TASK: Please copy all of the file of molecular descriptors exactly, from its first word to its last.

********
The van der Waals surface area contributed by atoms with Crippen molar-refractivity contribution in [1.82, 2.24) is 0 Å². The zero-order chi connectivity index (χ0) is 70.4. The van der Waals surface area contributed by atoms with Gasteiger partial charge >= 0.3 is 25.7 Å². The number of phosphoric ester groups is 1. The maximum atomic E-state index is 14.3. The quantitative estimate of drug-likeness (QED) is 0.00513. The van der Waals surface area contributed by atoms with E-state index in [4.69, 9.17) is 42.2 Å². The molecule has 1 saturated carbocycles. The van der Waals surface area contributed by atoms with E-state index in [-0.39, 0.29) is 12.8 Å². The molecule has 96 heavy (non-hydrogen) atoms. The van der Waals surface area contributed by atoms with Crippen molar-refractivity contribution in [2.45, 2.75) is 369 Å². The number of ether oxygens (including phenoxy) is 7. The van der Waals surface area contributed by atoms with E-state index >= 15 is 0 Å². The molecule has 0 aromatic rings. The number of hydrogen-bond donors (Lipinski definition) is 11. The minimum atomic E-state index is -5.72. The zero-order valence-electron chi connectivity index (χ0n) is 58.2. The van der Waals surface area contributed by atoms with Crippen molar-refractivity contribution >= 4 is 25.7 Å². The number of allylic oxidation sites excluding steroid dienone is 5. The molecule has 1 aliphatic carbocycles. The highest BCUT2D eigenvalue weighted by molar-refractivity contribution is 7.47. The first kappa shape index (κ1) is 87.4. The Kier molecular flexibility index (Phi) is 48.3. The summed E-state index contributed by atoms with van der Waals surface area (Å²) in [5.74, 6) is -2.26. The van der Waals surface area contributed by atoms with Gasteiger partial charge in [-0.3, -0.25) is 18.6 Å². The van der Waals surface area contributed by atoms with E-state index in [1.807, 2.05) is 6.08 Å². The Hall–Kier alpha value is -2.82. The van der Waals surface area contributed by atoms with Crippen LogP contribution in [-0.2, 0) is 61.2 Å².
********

The van der Waals surface area contributed by atoms with Crippen molar-refractivity contribution in [1.82, 2.24) is 0 Å². The zero-order chi connectivity index (χ0) is 70.4. The van der Waals surface area contributed by atoms with Gasteiger partial charge >= 0.3 is 25.7 Å². The number of phosphoric ester groups is 1. The maximum atomic E-state index is 14.3. The quantitative estimate of drug-likeness (QED) is 0.00513. The van der Waals surface area contributed by atoms with E-state index in [4.69, 9.17) is 42.2 Å². The molecule has 1 saturated carbocycles. The van der Waals surface area contributed by atoms with E-state index in [-0.39, 0.29) is 12.8 Å². The molecule has 96 heavy (non-hydrogen) atoms. The van der Waals surface area contributed by atoms with Crippen molar-refractivity contribution in [2.45, 2.75) is 369 Å². The number of ether oxygens (including phenoxy) is 7. The van der Waals surface area contributed by atoms with E-state index >= 15 is 0 Å². The molecule has 0 aromatic rings. The number of hydrogen-bond donors (Lipinski definition) is 11. The minimum atomic E-state index is -5.72. The zero-order valence-electron chi connectivity index (χ0n) is 58.2. The van der Waals surface area contributed by atoms with Crippen molar-refractivity contribution >= 4 is 25.7 Å². The number of allylic oxidation sites excluding steroid dienone is 5. The molecule has 1 aliphatic carbocycles. The highest BCUT2D eigenvalue weighted by molar-refractivity contribution is 7.47. The first kappa shape index (κ1) is 87.4. The Kier molecular flexibility index (Phi) is 48.3. The summed E-state index contributed by atoms with van der Waals surface area (Å²) in [5.74, 6) is -2.26. The van der Waals surface area contributed by atoms with Gasteiger partial charge in [-0.3, -0.25) is 18.6 Å². The van der Waals surface area contributed by atoms with E-state index in [1.807, 2.05) is 6.08 Å². The Hall–Kier alpha value is -2.82. The van der Waals surface area contributed by atoms with Crippen LogP contribution in [-0.2, 0) is 61.2 Å².